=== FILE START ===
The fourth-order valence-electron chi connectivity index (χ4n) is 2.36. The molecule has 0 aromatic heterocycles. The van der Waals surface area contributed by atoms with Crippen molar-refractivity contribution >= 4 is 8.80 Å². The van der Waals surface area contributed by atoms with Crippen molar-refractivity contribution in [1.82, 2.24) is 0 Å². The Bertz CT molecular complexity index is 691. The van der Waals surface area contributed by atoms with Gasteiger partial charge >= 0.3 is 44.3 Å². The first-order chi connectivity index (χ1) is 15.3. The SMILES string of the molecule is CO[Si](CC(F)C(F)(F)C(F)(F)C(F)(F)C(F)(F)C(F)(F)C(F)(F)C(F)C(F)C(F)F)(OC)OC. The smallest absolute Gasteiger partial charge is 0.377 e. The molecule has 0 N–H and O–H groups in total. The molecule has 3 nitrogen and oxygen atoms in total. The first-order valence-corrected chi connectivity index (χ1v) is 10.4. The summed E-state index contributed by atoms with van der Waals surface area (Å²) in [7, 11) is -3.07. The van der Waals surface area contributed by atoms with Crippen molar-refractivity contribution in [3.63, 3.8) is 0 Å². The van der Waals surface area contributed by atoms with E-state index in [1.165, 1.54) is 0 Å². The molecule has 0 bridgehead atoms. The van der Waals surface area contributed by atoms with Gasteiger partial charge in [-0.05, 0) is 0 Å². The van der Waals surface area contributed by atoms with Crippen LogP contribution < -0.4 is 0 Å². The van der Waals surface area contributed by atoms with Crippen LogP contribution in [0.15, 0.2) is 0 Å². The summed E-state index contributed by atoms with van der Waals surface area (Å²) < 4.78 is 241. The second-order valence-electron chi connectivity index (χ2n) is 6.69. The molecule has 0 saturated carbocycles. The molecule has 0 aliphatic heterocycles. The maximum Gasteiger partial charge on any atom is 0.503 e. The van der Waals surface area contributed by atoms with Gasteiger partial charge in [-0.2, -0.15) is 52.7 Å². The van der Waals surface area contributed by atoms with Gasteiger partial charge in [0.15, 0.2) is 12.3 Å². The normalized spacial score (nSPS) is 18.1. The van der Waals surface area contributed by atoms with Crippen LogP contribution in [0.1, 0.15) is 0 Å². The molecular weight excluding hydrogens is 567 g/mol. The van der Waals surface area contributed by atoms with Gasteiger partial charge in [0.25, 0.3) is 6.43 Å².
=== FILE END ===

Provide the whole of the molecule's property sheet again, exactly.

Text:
The fourth-order valence-electron chi connectivity index (χ4n) is 2.36. The molecule has 0 aromatic heterocycles. The van der Waals surface area contributed by atoms with Crippen molar-refractivity contribution >= 4 is 8.80 Å². The van der Waals surface area contributed by atoms with Crippen molar-refractivity contribution in [1.82, 2.24) is 0 Å². The Bertz CT molecular complexity index is 691. The van der Waals surface area contributed by atoms with Gasteiger partial charge >= 0.3 is 44.3 Å². The first-order chi connectivity index (χ1) is 15.3. The SMILES string of the molecule is CO[Si](CC(F)C(F)(F)C(F)(F)C(F)(F)C(F)(F)C(F)(F)C(F)(F)C(F)C(F)C(F)F)(OC)OC. The smallest absolute Gasteiger partial charge is 0.377 e. The molecule has 0 N–H and O–H groups in total. The molecule has 3 nitrogen and oxygen atoms in total. The first-order valence-corrected chi connectivity index (χ1v) is 10.4. The summed E-state index contributed by atoms with van der Waals surface area (Å²) in [7, 11) is -3.07. The van der Waals surface area contributed by atoms with Crippen molar-refractivity contribution in [3.63, 3.8) is 0 Å². The van der Waals surface area contributed by atoms with E-state index in [1.165, 1.54) is 0 Å². The molecule has 0 bridgehead atoms. The van der Waals surface area contributed by atoms with Gasteiger partial charge in [-0.05, 0) is 0 Å². The van der Waals surface area contributed by atoms with Crippen LogP contribution < -0.4 is 0 Å². The van der Waals surface area contributed by atoms with Crippen LogP contribution in [0.15, 0.2) is 0 Å². The summed E-state index contributed by atoms with van der Waals surface area (Å²) < 4.78 is 241. The second-order valence-electron chi connectivity index (χ2n) is 6.69. The molecule has 0 saturated carbocycles. The molecule has 0 aliphatic heterocycles. The maximum Gasteiger partial charge on any atom is 0.503 e. The van der Waals surface area contributed by atoms with Gasteiger partial charge in [-0.2, -0.15) is 52.7 Å². The van der Waals surface area contributed by atoms with Gasteiger partial charge in [0.15, 0.2) is 12.3 Å². The normalized spacial score (nSPS) is 18.1. The van der Waals surface area contributed by atoms with Crippen LogP contribution in [0.1, 0.15) is 0 Å². The molecular weight excluding hydrogens is 567 g/mol. The van der Waals surface area contributed by atoms with Gasteiger partial charge in [0.25, 0.3) is 6.43 Å².